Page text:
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PNNL teamed up with Northwest Public Television to produce a video on their effort on energy storage, “Saving the Sun for a Rainy Day.”
In conversations about renewable energy sources like solar and wind — whether here at the Energy Department or among industry leaders, scientists and students — energy storage is repeatedly identified as the tipping point between intermittency and reliability.
At Pacific Northwest National Laboratory in Richland, WA, Morris Bullock and Dan DuBois are leading the Center for Molecular Electrocatalysis, where they’re tackling this storage conundrum.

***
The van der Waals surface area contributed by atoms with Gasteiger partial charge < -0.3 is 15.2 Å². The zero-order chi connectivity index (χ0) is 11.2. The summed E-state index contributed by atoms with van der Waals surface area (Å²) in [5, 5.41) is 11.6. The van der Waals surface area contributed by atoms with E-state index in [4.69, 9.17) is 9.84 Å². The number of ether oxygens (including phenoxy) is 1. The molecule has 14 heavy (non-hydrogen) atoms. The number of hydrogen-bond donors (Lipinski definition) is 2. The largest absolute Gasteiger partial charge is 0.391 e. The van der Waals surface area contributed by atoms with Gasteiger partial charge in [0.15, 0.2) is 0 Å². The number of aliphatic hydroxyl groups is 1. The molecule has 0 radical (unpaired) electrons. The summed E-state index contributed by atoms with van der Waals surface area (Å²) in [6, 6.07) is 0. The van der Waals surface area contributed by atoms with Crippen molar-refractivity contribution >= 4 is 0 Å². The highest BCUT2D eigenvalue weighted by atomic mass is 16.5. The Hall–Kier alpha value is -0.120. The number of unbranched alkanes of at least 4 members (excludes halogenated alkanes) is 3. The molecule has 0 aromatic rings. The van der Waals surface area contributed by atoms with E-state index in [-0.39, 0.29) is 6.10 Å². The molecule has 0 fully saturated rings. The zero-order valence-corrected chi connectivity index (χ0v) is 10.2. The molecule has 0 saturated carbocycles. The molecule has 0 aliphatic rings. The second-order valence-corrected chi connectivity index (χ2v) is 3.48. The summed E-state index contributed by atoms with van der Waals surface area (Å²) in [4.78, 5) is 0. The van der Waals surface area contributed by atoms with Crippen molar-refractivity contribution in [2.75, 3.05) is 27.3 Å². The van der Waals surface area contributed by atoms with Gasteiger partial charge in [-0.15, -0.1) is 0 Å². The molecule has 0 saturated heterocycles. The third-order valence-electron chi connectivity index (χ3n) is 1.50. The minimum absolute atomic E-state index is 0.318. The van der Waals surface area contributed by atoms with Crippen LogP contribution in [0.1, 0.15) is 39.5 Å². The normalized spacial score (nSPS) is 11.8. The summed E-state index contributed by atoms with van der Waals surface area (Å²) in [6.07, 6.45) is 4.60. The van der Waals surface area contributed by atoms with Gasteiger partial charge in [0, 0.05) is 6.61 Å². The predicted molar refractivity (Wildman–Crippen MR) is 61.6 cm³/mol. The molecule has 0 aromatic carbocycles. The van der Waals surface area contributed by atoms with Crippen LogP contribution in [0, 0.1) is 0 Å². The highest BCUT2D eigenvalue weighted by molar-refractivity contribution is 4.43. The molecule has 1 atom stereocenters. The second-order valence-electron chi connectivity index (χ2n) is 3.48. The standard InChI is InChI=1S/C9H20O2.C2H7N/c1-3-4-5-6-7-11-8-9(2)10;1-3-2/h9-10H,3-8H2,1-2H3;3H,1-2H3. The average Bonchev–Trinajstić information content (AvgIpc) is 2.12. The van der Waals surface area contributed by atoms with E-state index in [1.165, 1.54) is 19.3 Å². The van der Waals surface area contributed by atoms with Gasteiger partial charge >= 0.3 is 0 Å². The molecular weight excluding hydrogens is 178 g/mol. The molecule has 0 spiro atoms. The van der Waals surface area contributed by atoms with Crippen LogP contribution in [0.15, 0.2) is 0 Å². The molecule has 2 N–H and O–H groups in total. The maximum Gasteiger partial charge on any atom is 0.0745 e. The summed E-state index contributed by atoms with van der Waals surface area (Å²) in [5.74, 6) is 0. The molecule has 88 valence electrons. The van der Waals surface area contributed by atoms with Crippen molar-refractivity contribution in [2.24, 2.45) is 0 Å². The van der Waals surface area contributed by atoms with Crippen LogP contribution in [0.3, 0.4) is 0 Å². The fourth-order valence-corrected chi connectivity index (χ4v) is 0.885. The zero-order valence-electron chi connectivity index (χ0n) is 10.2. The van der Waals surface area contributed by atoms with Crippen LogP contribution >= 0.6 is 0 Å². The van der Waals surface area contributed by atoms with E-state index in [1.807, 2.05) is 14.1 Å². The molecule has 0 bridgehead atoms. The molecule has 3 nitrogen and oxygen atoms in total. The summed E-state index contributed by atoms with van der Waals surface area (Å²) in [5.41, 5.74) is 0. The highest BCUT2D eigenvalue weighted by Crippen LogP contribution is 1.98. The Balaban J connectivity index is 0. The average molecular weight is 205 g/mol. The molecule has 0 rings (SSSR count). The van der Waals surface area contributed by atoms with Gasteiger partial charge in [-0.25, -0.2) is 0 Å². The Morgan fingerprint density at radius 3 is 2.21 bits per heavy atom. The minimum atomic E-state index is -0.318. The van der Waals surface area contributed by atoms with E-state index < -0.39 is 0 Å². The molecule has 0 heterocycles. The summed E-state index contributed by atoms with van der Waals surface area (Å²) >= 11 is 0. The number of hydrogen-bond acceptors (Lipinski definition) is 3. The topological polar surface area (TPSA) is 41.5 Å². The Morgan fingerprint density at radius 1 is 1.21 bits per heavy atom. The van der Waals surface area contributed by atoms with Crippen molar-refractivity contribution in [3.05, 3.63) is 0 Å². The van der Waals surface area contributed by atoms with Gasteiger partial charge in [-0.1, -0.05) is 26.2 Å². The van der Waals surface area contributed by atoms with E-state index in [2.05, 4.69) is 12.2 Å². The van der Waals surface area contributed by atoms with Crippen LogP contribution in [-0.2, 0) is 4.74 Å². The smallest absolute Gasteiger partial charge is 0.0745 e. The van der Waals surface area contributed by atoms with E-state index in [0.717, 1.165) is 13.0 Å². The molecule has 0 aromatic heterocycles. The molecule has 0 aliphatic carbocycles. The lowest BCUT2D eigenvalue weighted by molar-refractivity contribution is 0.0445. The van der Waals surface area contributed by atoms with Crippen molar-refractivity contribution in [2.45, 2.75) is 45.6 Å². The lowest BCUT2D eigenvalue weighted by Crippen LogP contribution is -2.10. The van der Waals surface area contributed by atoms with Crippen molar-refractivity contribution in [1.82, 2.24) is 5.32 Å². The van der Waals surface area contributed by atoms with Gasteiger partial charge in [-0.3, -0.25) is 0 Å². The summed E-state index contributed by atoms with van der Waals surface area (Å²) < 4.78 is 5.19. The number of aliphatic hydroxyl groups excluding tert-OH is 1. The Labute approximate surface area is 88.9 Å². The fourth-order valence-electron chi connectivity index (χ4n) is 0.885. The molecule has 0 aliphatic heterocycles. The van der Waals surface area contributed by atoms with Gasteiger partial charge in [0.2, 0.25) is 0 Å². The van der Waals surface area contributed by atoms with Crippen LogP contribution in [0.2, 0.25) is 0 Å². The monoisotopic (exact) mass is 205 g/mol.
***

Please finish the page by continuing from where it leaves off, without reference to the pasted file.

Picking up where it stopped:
Recently, PNNL teamed up with Northwest Public Television to produce a video on this breakthrough effort, “Saving the Sun for a Rainy Day.” You can check out the video below and watch PNNL researchers discuss the challenges and progress being made in converting intermittent, renewable energy sources from wind and solar into liquid fuels.
So, why is energy storage so important?
As you heard in the video, wind turbines cannot produce energy on still days, and solar panels cannot produce at night. In order to maintain reliability from renewables, energy must be stored for when power cannot be generated. One solution is to store energy as fuel, which has a much higher energy density than batteries or other mechanical devices. To do this, the PNNL scientists are harnessing lessons learned from photosynthesis. They’re working on catalysts that will help convert electrical energy from renewable sources into chemical bonds in fuels and can also convert it back to electricity.